As I’m sipping a glass of champagne while finishing up some coding for the night (yes, I’m one of those people that don’t think you need a special occasion to drink champagne) an interesting self experiment came to me. I’ve heard of and seen video of people who are put in driving simulators to show the difference between difference levels of blood alcohol levels and the impact on driving performance. I’ve sadly seen the direct effect on people as well. Wouldn’t it be interesting to try to do a direct measurement of this in a safe way?
The 2011 documentary Forks Over Knives had lots of testimonials. Has anyone done any follow ups to see where they are years later?
A link showed up on my Facebook news feed with this article, talking about the all too common practice of doctors pushing stents treatment that don’t actually save our live for people who don’t need them. I happened to have been listening to this podcast earlier today talking about the same thing when it comes to prostate screenings, cholesterol medicine, etc. Both try to address the “why” of these things to varying degrees. There is the cynical “because there’s money in it” or “the Doctors are too arrogant/too busy/too brainwashed/too much in CYA mode.” I’m sure those elements play varying degrees case by case but I think there is more of an overriding reason we get these treatments, and that’s because we want them.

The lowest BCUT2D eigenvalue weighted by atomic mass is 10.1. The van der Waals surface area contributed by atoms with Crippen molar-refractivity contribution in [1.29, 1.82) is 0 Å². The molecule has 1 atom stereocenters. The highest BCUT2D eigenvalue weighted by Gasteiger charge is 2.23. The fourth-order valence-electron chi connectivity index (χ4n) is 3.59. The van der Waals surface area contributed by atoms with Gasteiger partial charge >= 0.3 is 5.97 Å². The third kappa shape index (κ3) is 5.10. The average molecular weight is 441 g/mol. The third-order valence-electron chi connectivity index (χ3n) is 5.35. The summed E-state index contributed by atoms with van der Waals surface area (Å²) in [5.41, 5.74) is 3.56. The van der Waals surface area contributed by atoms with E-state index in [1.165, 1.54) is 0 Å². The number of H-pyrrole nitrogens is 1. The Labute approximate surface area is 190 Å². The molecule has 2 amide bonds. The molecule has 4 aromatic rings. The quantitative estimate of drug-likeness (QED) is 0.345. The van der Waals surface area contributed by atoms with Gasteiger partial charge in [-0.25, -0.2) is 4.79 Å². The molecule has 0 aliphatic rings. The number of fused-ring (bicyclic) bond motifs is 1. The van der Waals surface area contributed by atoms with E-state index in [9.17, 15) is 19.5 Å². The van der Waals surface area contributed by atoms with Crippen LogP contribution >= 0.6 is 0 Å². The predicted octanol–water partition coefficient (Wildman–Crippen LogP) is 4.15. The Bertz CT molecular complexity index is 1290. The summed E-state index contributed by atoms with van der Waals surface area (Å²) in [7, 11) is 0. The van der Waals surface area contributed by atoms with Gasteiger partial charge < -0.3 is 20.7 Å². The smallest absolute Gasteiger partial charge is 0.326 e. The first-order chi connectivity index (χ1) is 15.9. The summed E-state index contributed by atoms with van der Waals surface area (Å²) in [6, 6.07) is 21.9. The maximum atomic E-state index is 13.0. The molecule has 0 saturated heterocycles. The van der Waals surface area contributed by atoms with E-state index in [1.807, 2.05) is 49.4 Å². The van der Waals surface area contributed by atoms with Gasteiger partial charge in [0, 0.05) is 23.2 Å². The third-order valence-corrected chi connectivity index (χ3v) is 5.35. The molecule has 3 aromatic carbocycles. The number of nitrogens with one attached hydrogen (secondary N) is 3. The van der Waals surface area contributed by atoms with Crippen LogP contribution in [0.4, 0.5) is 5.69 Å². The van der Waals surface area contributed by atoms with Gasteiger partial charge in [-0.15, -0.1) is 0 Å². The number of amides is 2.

With a wedding and honeymoon now out of the way it’s time to get back to being serious about my fitness levels again. Yes, I was able to not go totally off the rails over the last few months but I had a bit of a fitness deficit to work out of to begin with. All of the excuses, legitimate or otherwise, are now gone. No, I’m not going to do an experiment. No, I’m not going to be targeting some specific weight loss, muscle increase, or performance goals. I’m instead taking the tools that I’ve applied to those sorts of expeditions and applying that to a more general concept.